"Fellowship of the Groove"

(Planet Squared 2004)Qwiksand - Fellowship of the Groove

You have to give them one thing, Qwiksand are honest about the way they represent themselves. Two titles on the band's sophomore release include the word "groove" while two additional songs are titled "Phunkadelic" and "Superfunk." If you are looking for heavy metal or punk, you may want to look elsewhere. Qwiksand's "The Fellowship of the Groove" is fun, melodic funk and, compared to their debut, presents a more focused sound from this groove band.

After using a seconds long special effects opening track, "The Landing," Qwiksand go straight to the action with the likable "UFO," a riff-reliant mid tempo tune. The softer and more melodic "$20" sees singer Marlon Hawkins' vocals standing out, smooth and just the right compliment to the instrumentation. Rhythmic and offering inviting familiarity, "Beer Goggles" has a bright poppy chorus while, conversely, "Her Eyes" is a weaker moment with a simple and straightforward ballad. "Groove" is engaging with a strong guitar riff and "Concrete Cowboy," poppy and catchy, offers a light, bouncy sound that is more likely to appeal to a wider variety of music fans. Qwiksand show a more dynamic side on "Phunkadelic," offering memorable lyrics and understated but effective guitar and bass riffs, while the lyrically repetitive "Black Hole" includes a nice instrumental section unseen on prior tracks. The album's title track is rhythmic and memorable, stripping down and creating a softer sound with acoustic instruments. "Fellowship of the Groove" also includes a short well timed and executed rap by Hawkins. With a funky riffs and a solid rhythm, "Superfunk" is a simple but strong closer.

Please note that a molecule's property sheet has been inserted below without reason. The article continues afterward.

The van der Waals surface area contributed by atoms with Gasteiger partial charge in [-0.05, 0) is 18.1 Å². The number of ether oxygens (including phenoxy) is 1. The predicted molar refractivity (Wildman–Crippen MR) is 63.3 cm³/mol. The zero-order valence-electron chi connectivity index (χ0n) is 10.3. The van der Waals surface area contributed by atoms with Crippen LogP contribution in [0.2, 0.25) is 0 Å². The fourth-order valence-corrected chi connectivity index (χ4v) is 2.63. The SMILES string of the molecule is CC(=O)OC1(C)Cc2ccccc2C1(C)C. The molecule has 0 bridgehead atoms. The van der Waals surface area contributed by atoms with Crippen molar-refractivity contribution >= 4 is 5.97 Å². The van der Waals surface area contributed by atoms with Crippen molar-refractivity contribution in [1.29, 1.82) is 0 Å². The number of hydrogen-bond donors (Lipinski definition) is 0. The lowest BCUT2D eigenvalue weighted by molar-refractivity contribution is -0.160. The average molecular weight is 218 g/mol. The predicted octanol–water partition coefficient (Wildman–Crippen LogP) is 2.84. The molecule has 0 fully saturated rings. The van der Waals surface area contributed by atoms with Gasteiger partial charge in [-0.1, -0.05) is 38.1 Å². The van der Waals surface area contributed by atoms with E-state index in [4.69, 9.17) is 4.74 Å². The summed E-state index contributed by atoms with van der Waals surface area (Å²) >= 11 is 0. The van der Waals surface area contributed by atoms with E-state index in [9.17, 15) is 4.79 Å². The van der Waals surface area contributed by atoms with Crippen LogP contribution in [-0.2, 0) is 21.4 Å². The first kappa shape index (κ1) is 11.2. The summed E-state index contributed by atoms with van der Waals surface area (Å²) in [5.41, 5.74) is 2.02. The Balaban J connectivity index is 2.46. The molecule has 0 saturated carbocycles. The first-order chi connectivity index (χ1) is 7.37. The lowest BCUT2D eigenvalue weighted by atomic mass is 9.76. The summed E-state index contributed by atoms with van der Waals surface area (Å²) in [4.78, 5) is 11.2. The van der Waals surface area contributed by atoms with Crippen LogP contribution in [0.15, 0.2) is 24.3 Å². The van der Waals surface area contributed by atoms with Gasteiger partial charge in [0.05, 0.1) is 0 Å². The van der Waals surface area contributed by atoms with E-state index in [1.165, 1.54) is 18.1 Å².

Qwiksand have retained their mellow and casual feel while showing off their newly refined and polished sound. "The Fellowship of the Groove" is light and fun with a bright, poppy sound. While the songs are not the most complicated, Qwiksand make their songs very likable and enjoyable. Qwiksand are true to themselves on "The Fellowship of the Groove" and it comes across as such in their music.